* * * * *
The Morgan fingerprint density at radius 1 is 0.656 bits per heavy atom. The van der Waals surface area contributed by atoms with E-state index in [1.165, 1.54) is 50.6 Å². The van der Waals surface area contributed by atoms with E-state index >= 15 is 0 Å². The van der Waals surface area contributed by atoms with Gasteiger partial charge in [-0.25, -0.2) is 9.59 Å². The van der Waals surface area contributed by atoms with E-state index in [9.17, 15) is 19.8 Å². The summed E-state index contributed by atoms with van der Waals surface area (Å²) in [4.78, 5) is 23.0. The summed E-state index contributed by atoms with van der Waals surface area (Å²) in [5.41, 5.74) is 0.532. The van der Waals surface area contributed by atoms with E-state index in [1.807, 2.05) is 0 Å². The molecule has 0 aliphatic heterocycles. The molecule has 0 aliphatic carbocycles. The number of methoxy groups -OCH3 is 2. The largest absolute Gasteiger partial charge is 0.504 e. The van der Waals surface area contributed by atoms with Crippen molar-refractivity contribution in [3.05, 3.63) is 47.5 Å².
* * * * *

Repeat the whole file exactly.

The Morgan fingerprint density at radius 1 is 0.656 bits per heavy atom. The van der Waals surface area contributed by atoms with E-state index in [1.165, 1.54) is 50.6 Å². The van der Waals surface area contributed by atoms with E-state index >= 15 is 0 Å². The van der Waals surface area contributed by atoms with Gasteiger partial charge in [-0.25, -0.2) is 9.59 Å². The van der Waals surface area contributed by atoms with E-state index in [9.17, 15) is 19.8 Å². The summed E-state index contributed by atoms with van der Waals surface area (Å²) in [4.78, 5) is 23.0. The summed E-state index contributed by atoms with van der Waals surface area (Å²) in [5.41, 5.74) is 0.532. The van der Waals surface area contributed by atoms with E-state index in [1.807, 2.05) is 0 Å². The molecule has 0 aliphatic heterocycles. The molecule has 0 aliphatic carbocycles. The number of methoxy groups -OCH3 is 2. The largest absolute Gasteiger partial charge is 0.504 e. The van der Waals surface area contributed by atoms with Crippen molar-refractivity contribution in [3.05, 3.63) is 47.5 Å².